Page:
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December 2021 visit to the Ruth Bancroft Garden (part 1 of 3)

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Ruth Bancroft was 63 years old when she started her dry garden on three acres surrounding her home in Walnut Creek, California. At the time, she was often asked why she would embark on such a big project at her age when it was more than likely that she would never see the plants grow to maturity.  This was her reply: “Well, who cares if I’m around or not? Someone will be around. And if I don’t plant it then nobody will get to see it.” I think of that every time I visit the Ruth Bancroft Garden . That—and the fact that Ruth lived another 47 years. She did get to see her garden mature after all, and she inspired thousands of gardeners with her vision and perseverance. Ruth died on November 26, 2017 at the age of 109. Her legacy lives on and, if anything, is more vital today than ever before. Garden curator Brian Kemble, who has been with the garden for an impressive 41 years, and assistant curator Walker Young, who joined the team nine years ago, have transformed the garden from its hum

Mealybugs (grrrr) on my 2nd tallest aloe

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Mealybugs are the most persistent pest in our garden. Like aphids, they're often farmed by ants  who feed on the sugary waste the mealybugs produce. And since Davis is built on a giant ant hill, as I like to say, ants and mealybugs are a fact of life. Typically, mealybugs are the most active—and hence the biggest problem—from late spring to late fall when it's warm and dry. Mealybugs cannot survive freezing temperatures, but since we rarely have hard frosts, I suppose they just hunker down in their cottony cocoons. It may be December, but the days have been sunny and warm. I'm sure that suits the mealybugs just fine. They don't seem to be inclined to go into hibernation just yet. In fact, to my surprise, I noticed quite an infestation in our second tallest aloe, 'Erik the Red'.  From a distance, 'Erik the Red' looks great: But look inside the center of this one rosette: And behind it:  I have no clue why mealybugs prefer 'Erik the Red'. We have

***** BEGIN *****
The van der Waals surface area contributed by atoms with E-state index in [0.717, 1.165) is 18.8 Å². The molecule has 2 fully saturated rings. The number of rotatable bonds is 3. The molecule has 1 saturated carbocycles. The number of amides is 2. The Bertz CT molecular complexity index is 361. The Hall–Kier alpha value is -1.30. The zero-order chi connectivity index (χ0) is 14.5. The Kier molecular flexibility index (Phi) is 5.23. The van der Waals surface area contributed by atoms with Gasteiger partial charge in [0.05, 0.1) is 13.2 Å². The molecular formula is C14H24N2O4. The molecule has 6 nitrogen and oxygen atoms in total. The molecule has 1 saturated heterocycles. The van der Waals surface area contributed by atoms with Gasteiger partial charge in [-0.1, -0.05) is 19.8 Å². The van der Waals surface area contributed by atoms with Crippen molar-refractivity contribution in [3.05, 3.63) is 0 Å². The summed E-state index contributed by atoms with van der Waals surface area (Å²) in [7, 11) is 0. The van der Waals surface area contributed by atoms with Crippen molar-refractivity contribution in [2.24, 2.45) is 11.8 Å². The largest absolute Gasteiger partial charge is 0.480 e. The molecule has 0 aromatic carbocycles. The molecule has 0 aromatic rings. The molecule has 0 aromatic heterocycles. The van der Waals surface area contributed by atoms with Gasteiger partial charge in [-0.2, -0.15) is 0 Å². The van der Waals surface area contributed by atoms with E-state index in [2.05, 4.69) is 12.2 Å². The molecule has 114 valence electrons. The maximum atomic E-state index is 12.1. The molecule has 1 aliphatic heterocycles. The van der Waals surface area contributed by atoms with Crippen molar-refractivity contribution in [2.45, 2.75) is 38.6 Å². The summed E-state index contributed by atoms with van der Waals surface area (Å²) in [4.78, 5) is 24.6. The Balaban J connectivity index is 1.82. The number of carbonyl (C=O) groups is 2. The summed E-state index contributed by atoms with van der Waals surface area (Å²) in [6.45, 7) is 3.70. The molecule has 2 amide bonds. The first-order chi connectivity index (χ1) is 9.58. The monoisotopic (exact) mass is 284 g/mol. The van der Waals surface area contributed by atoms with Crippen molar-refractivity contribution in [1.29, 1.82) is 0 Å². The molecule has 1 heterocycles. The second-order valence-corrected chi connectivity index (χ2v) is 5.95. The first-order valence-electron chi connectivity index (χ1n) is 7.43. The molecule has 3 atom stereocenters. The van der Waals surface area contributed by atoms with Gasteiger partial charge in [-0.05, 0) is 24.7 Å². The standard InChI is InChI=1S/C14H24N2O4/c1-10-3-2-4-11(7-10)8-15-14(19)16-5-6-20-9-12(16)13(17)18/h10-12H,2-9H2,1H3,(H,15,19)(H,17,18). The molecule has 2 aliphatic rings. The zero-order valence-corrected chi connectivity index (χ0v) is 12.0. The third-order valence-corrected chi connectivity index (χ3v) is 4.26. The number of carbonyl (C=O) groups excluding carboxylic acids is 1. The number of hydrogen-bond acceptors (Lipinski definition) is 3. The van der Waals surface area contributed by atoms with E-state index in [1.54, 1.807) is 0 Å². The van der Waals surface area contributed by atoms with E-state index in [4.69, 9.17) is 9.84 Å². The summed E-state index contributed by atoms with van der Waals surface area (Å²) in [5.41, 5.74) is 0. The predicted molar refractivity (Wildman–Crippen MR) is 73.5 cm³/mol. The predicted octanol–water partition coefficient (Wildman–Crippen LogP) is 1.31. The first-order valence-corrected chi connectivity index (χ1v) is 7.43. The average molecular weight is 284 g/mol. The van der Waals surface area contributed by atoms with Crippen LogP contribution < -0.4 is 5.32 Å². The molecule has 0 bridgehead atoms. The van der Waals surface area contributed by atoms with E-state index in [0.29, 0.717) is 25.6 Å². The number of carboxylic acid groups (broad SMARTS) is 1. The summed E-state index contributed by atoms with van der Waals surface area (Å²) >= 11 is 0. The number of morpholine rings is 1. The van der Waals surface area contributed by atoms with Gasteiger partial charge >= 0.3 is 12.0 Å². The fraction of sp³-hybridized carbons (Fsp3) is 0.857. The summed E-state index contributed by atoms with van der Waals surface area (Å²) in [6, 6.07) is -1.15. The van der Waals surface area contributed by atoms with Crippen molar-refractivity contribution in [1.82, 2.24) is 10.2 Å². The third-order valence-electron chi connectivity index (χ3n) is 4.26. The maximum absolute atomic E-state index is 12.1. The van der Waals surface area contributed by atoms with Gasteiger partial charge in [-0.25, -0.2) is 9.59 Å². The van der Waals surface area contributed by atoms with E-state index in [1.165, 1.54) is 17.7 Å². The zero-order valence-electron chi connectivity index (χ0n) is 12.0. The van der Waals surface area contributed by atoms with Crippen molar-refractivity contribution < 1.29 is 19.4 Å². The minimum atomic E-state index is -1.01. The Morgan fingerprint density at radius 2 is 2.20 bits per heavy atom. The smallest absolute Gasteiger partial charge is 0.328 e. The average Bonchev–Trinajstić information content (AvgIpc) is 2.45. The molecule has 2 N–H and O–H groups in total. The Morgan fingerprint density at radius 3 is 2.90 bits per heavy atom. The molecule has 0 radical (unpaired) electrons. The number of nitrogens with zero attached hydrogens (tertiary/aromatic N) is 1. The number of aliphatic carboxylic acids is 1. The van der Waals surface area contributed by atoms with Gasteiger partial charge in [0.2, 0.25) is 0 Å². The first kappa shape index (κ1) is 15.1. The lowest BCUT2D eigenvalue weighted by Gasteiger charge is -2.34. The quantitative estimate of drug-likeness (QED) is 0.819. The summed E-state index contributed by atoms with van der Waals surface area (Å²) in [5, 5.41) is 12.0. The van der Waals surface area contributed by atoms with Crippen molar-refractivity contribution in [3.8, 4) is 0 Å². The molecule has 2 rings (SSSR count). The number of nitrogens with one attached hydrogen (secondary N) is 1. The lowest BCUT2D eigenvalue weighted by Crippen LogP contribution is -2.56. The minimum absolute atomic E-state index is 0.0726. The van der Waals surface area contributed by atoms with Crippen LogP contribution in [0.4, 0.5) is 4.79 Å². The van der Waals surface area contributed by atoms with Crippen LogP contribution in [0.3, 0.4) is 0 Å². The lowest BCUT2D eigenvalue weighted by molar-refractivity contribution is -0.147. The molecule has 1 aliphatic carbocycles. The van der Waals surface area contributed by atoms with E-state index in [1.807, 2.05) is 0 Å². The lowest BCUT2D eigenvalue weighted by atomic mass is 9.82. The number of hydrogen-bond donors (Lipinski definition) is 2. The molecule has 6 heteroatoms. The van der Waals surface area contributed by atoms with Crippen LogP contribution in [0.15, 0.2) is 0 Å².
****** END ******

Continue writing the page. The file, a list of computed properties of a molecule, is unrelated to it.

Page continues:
Black Friday agave takedown

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As I mentioned a few weeks ago  in this post , I was toying with the idea of removing our Agave weberi  'Arizona Star'. Beautiful as it is, it had simply gotten too large for its spot and was becoming intertwined with the Aloe marlothii  to the left of it and the two mangaves on either side.  There's simply too much going on here: I happened to come across the photo below from October 2017—just four years ago!—and was stunned by how much everything has grown since then: For comparison, this photo was taken in October 2017 I'm sure you know where this is going, based on the title of this post. Yes, my big Black Friday activity wasn't shopping, but taking down our 'Arizona Star'. Before I got started, I donned full protective gear: long pants, long-sleeved shirt, a baseball hat, and a face shield. It's not just for show: Agave sap contains calcium oxalate, which can cause contact dermatitis , and I'm a bit sensitive. In my case, it's not serious or

9½ books that would make great gifts

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I love giving and receiving books as gifts. Even with the abundance of information available online, nothing can replace a book where everything you might want to know about a specific topic is contained in a one neatly contained package. Below are nine garden- or plant-related books that resonated with me this year. Eight were published in 2021, the other one ( Private Gardens of Santa Barbara ) in 2020. Like my interests, they cover a wide spectrum. Maybe you'll discover a title or two that's up your alley or that would make a nice gift for a plant friend!   Agaves: Species, Cultivars & Hybrids by Jeremy Spath and Jeffrey Moore 🕮   Read my full review Simply the best book on agaves available right now—and most likely for years to come. Covers all but the most obscure species. 2,000+ stunning photos, many taken in habitat. In-depth information on everything you've always wanted to know about agaves, such as taxonomy, cultivation, propagation, use in landscaping